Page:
I've worked also in New England in the United States, which has exactly the same problem, and to certain extent for the same reason: a lot of industries that used to be very good employers but have left.
One thing that Bulgaria should do is to make it easier for talented young international college graduates to stay in the country. We have a lot of graduates from countries outside EU who we'd like to hire ourselves. But it ends up taking six or eight months for them to go through all of the processes.
People come to Bulgaria, and they like it here and want to stay. I don't think you need to give them a passport – give them a long-term resident permit and work permission, and let them do it. That's one thing.
The other thing is making sure that the country does have good economic opportunities for people. That has to do with corporate relations and with rule of law. To be sure that you can get ahead if you work hard and conduct yourself properly.
Speaking of native Bulgarians, we're working with the America for Bulgaria Foundation. They are very concerned about the demographic issue as well and we've been partners for a long time. They have created this really nice loan fund, where our Bulgarian students can borrow to finance their education here at AUBG, and at couple of other institutions. And for each year they stay in Bulgaria working after they graduate, 20% of the principal of the loan will be forgiven. So it's not quite free but it's pretty close.
People come to Bulgaria, and they like it here and want to stay. I don't think you need to give them a passport – give them a long-term resident permit and work permission, and let them do it
Speaking of which, AUBG is the university with the highest fees in Bulgaria – albeit they're only a fraction of those in the United States, where university fees have tripled since 1976. At the same time, the number of universities around the world has increased from about 500 in the 1950s to over 10,000 today. Is higher education becoming more accessible, or inaccessible?
That also is a very interesting question. I think in some ways it's easier because there are more access points. The challenge is, as you point out, money. With public higher education in the US, what happened is that public funding has gone way down.
Why is that?
It seems like an easy place to cut when you have a budget problem. And you don't see the cuts for a while, because so much of the effect of higher education is far down the stream of when students do it. I also think that in the United States higher education is unpopular with a fairly significant portion of the population, so that makes it not so politically difficult to cut support. They're mad when they have to pay to send their kids to college. But other than that, they're perfectly fine seeing that cuts.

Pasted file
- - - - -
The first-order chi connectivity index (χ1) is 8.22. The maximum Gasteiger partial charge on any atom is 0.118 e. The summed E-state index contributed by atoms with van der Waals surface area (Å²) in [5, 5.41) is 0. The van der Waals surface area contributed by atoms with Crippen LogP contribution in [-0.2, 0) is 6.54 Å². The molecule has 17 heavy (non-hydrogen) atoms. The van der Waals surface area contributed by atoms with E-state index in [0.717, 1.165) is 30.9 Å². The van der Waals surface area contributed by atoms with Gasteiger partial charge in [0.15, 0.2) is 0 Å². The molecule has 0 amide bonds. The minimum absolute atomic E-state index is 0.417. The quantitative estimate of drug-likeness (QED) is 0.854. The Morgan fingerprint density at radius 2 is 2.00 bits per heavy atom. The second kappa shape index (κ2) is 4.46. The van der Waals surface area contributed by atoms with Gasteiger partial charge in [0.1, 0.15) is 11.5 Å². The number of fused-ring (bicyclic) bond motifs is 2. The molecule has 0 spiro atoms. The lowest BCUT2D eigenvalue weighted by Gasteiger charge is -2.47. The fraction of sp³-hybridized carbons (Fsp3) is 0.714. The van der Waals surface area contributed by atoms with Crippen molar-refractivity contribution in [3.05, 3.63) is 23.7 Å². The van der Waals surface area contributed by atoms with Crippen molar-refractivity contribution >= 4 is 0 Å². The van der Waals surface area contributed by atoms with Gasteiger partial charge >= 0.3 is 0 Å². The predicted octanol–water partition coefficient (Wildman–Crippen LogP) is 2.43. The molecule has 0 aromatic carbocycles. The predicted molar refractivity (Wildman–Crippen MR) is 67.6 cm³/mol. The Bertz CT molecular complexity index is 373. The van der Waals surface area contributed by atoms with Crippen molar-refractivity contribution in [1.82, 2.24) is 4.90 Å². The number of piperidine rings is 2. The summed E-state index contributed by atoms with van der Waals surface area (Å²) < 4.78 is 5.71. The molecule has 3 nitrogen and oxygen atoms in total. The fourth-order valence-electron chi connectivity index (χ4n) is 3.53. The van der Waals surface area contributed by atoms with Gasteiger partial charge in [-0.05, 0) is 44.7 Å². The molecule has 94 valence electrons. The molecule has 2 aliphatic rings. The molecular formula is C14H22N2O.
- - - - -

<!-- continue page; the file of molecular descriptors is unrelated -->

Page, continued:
So, in terms of cost relative to income, the cost has risen quite a lot and that reduces access. In the longer run we need to figure out how to reduce costs, which is very hard. AUBG for example does not waste a lot of money, I can tell you that. So, reducing our price or increasing our scholarship aid would be significantly challenging.
Most of all, we need to have a conversation that higher education really is a public good. It is an investment. Educated, skilled population is a good thing for any country.
In the US in the 1940s and 1950s that was definitely the way the states approached that. Another such period was in the 1860s and 1870s, when the land grant universities were founded. The government at that time thought: we need to train people to be good farmers and good engineers. These were the two great periods of investment in higher education in the US, about a hundred years apart. And I think they made a big difference for us.
Higher education was almost free in the 50s and 60s. I mean, you had to buy your books and things like that, but tuition and fees were a couple of hundred dollars a year. This created a great surge of people with good skills and nice, broad perspective.
And then Ronald Reagan, as the governor of California, was the one who started cutting the funding for the state universities. And California has always been kind of the bellwether for a lot of things that happen in the US.
In Bulgaria, we have a record number of universities, compared to the size of the population. In some of them there are more vacancies than candidates. Do you consider such a situation normal? Can we rely solely on the free market to weed out the unnecessary ones?
The market alone won't do it, I think, because there are regulatory regimes and political constituencies that prop up a lot of Institutions that maybe shouldn't necessarily be propped up.